TROX manufactures titanium dioxide and is one of five companies with the technology to produce it via the chloride method, which is cost-efficient and environmentally friendly. Tronox recently announced a merger with a division of Exxaro Resources [EXX.South Africa], a South African company that mines titanium dioxide feedstock. This will make Tronox vertically integrated. The acquired business has a 1.5-million-ton stockpile of ilmenite, the feedstock, which is in tight supply.
Tronox hit a high of $165 last year. Shares have backed off due to market turmoil, mixed feelings about the acquisition and uncertainty regarding the economy. Most important, sales of titanium dioxide were slow in the fourth quarter. Investors didn't understand this was a seasonally weak period. Insiders have been buying shares at Kronos Worldwide [KRO], a Tronox competitor, which adds credence to the buy idea on TROX.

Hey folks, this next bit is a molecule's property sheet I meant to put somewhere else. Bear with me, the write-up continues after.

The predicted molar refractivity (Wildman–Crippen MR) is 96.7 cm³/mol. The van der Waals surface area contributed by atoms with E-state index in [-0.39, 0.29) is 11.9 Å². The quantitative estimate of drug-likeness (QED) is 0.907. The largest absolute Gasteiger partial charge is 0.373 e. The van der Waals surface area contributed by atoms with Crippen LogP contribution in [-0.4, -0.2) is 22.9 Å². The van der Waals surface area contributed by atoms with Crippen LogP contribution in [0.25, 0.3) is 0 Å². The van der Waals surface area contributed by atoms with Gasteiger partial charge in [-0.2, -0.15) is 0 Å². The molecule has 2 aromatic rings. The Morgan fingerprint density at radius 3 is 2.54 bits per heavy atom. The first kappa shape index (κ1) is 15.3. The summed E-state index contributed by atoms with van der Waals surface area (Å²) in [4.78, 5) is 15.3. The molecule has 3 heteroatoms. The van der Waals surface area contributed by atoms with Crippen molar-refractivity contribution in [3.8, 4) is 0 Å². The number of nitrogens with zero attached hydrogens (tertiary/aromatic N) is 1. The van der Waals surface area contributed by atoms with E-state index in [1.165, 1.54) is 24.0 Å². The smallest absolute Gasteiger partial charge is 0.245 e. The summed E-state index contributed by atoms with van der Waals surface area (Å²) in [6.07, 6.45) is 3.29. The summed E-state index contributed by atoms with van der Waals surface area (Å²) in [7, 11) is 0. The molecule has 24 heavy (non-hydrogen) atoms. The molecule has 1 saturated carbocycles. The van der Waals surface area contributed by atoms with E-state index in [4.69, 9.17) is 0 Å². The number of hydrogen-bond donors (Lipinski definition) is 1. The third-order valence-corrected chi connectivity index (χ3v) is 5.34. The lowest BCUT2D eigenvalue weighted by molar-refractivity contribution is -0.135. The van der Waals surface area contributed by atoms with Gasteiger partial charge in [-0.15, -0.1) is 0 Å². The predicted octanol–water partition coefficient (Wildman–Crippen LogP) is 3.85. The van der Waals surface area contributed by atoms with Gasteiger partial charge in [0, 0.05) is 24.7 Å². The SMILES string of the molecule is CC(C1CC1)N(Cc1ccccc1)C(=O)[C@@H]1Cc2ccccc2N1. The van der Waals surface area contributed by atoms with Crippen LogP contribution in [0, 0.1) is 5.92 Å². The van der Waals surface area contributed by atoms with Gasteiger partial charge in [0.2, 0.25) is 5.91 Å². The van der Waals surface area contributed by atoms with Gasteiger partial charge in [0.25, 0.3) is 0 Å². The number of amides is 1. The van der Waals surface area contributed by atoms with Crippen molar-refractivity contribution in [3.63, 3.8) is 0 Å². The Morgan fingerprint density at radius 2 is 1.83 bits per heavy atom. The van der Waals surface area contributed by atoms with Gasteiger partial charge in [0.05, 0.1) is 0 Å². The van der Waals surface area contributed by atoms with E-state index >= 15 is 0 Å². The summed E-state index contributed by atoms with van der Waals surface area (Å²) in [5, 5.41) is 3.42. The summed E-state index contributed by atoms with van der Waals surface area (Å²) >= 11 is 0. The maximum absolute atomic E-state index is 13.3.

Tronox came out of bankruptcy court last year. Why did the company go broke?
It was spun out of Kerr-McGee with a lot of environmental liabilities and debt. Then the financial crisis hit. But there have been positive surprises since 2011. Tronox has tax-loss carryforwards that are worth about $30 a share. And the company has incredible earnings power, in the range of $20 to $30 a share. Analyst had guessed it was around $12 a share. Some think it is overearning because of the tight supply situation, but even using an 11 multiple of the prior estimate and adding the tax assets and the next 12 months' free cash flow gets you a target price of more than $190 a share. If earnings continue to grow at the current rate, they might be sustainably closer to $20, which gives you a $250 stock.